Artists struggle for their art, but they shouldn’t also have to also sacrifice their health. That’s the basic premise behind this weekend’s three-day O+ Festival in San Francisco, where musicians and other artists will perform in exchange for medical, dental, and wellness services at a pop-up clinic at The Center SF art space on Fillmore Street and other offices around town.Read more »
BART was slammed by legislators and its workers on Nov. 7 for refusing to make a key worker safety improvement demanded by state regulators since a 2008 fatality, instead choosing to aggressively defend the "simple approval" process that contributed to two more fatalities on Oct. 19, after which the district finally made the change.Read more »
From the Election Night victory party for opponents of the 8 Washington waterfront luxury condo project, the overwhelming defeat of developer-backed Propositions B and C seemed to go beyond just this project. It sounded and felt like a blow against Mayor Ed Lee's economic policies, the gentrification of the city, and the dominion that developers and power brokers have at City Hall.Read more »
The Assembly Committee on Labor and Employment will hold a hearing in San Francisco tomorrow (Thu/7 at 10am) looking at workplace safety issues in the BART system, one initially prompted by the district’s record of unaddressed safety violations, but which took on special resonance when two BART workers were killed on the tracks on Oct. 19.
Assemblymember Phil Ting called for the hearing back in June, but he postponed it until the district resolved a protracted contract impasse with its three unions that resulted in two four-day strikes this year, with an agreement finally reached two days after the tragedy — and at least partially prompted by it.
Ting told the Guardian that he was motivated by dozens of violations from the California Occupational Safety and Health Administration that the district has received since its last fatality in 2008 — which were highlighted by the unions and reported by us — and the fact that “BART ended up appealing them instead of going to fix them.”
“It’s so unfortunate that we have this tragedy, which will create a greater sense of urgency on this issue,” Ting said, noting that he wants to focus on, “How do we move forward and fix these problems?”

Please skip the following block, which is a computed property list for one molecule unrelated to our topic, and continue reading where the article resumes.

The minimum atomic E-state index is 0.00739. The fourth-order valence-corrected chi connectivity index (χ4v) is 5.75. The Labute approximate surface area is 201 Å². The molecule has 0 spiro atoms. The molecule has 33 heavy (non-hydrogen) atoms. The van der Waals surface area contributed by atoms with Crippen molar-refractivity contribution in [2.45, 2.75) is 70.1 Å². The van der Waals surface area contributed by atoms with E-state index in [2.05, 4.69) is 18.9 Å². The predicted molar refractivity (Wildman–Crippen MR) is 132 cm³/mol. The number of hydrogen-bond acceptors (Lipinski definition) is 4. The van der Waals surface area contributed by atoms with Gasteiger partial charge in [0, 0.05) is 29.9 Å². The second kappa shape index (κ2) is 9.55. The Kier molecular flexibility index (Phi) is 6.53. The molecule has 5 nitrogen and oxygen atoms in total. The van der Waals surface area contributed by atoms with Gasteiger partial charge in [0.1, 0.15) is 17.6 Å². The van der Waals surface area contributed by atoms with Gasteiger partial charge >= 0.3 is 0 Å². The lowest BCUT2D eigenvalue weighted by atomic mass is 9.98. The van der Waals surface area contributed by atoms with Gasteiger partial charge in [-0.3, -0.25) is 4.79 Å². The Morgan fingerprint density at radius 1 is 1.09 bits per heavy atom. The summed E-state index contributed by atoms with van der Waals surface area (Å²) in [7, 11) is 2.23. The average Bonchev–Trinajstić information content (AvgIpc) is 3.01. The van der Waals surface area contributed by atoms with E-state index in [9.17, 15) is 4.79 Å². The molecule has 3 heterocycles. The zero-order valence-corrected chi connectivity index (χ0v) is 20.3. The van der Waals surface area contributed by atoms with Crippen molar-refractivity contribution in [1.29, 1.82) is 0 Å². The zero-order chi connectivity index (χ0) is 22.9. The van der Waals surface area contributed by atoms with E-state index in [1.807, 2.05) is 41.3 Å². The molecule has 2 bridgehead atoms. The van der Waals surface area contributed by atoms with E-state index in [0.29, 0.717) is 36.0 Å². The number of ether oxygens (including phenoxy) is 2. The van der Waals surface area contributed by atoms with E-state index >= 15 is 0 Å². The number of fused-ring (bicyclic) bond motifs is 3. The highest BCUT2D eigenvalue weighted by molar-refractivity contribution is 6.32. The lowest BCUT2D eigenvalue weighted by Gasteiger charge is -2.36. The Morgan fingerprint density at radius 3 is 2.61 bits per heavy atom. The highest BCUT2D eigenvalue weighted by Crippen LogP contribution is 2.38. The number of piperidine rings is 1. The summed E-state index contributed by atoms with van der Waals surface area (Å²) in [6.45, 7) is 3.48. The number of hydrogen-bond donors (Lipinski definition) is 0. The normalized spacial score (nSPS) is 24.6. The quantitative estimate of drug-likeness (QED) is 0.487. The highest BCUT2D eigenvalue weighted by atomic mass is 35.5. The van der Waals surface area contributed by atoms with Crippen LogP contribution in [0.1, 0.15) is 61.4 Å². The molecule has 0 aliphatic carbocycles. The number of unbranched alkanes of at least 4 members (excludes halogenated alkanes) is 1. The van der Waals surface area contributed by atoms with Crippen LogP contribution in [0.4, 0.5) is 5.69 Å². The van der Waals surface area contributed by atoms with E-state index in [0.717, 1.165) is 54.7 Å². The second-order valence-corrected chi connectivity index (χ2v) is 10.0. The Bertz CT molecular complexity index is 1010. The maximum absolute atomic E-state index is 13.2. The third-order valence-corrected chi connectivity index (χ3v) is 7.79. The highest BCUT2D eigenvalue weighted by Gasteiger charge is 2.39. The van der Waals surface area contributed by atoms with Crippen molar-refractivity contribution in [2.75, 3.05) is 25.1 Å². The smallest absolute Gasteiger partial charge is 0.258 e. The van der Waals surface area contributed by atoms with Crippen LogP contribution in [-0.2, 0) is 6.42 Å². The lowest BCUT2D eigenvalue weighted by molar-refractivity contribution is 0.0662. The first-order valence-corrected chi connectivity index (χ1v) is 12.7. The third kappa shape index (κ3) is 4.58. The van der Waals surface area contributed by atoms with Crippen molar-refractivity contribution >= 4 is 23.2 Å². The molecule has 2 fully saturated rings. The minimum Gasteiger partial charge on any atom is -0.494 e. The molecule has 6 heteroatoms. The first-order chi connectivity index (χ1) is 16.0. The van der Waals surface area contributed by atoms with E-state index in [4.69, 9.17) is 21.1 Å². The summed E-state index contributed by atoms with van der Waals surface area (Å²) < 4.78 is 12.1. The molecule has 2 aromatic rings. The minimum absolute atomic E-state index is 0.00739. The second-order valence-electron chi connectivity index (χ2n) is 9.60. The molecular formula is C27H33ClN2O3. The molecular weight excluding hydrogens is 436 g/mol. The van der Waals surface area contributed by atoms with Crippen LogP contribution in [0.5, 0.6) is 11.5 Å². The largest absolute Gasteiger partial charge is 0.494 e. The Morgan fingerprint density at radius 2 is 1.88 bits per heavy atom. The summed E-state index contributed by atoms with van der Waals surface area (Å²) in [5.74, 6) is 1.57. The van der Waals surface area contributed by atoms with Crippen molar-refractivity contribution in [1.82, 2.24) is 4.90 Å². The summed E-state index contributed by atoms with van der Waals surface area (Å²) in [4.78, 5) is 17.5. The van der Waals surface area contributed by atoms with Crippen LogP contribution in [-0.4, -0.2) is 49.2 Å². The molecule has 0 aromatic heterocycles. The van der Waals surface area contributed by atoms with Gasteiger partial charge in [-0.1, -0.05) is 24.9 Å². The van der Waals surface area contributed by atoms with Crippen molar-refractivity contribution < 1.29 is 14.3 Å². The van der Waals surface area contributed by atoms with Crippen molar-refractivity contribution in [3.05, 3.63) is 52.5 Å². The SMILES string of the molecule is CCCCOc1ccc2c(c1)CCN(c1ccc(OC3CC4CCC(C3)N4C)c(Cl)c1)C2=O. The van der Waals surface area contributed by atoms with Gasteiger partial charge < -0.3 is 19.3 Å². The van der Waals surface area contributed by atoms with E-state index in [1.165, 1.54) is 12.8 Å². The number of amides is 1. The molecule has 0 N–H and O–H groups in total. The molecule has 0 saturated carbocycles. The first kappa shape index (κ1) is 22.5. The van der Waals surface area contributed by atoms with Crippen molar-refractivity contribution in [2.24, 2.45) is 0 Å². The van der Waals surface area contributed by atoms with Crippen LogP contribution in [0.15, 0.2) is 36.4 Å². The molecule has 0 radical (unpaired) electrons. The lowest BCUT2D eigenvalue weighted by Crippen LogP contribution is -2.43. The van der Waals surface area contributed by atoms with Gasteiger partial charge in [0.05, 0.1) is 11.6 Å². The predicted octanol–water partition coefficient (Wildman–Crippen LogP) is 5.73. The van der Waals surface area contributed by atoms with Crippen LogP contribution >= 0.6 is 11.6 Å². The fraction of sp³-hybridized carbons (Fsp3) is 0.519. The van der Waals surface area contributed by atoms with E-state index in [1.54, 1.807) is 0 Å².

Beyond those safety issues lurk another important issue that we at the Guardian have been raising, but which most journalists have ignored and the district has tried to avoided addressing: Was the district ignoring safety concerns by its unions to train replacement drivers on that ill-fated train, and did its preparations to run limited service during a strike harden its negotiating stance and force the strikes and ultimately the tragedy? Read more »
From tonight’s victory party for opponents of the 8 Washington waterfront luxury condo project, the overwhelming defeat of developer-backed Propositions B&C seemed to go beyond just this project. It sounded and felt like a blow against Mayor Ed Lee’s economic policies, the gentrification of the city, and the dominion that developers and power brokers have at City Hall. Read more »
BART continues to stonewall important questions about whether it was training scab drivers to break the recent strike by its unions when its trainee-driven train killed two workers on Oct. 19 — a stance made possible by the failure of the mainstream media to connect the dots or correct the anti-union bias that characterized its coverage of this long labor impasse.Read more »
It’s been quiet at the polls for today’s election with just a few more hours until they close. Although the Department of Elections predicted a 35 percent turnout, it’s possible that San Francisco could vie for the historic low turnout of just under 23 percent.Read more »